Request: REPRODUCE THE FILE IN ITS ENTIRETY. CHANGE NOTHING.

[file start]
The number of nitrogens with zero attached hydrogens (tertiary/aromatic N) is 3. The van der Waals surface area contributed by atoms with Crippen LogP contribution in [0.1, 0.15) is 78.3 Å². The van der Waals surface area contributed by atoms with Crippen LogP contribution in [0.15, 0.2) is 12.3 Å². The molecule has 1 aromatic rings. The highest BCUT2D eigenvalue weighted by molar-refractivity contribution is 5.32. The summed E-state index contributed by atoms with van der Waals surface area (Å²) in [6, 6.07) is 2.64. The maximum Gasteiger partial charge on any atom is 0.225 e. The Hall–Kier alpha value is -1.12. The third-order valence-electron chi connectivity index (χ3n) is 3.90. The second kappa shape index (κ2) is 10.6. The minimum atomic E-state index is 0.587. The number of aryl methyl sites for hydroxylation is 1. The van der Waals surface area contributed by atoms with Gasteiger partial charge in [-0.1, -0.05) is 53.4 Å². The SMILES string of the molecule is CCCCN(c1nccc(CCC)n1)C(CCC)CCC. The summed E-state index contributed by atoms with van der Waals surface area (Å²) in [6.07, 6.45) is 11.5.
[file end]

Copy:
The number of nitrogens with zero attached hydrogens (tertiary/aromatic N) is 3. The van der Waals surface area contributed by atoms with Crippen LogP contribution in [0.1, 0.15) is 78.3 Å². The van der Waals surface area contributed by atoms with Crippen LogP contribution in [0.15, 0.2) is 12.3 Å². The molecule has 1 aromatic rings. The highest BCUT2D eigenvalue weighted by molar-refractivity contribution is 5.32. The summed E-state index contributed by atoms with van der Waals surface area (Å²) in [6, 6.07) is 2.64. The maximum Gasteiger partial charge on any atom is 0.225 e. The Hall–Kier alpha value is -1.12. The third-order valence-electron chi connectivity index (χ3n) is 3.90. The second kappa shape index (κ2) is 10.6. The minimum atomic E-state index is 0.587. The number of aryl methyl sites for hydroxylation is 1. The van der Waals surface area contributed by atoms with Gasteiger partial charge in [-0.1, -0.05) is 53.4 Å². The SMILES string of the molecule is CCCCN(c1nccc(CCC)n1)C(CCC)CCC. The summed E-state index contributed by atoms with van der Waals surface area (Å²) in [6.07, 6.45) is 11.5.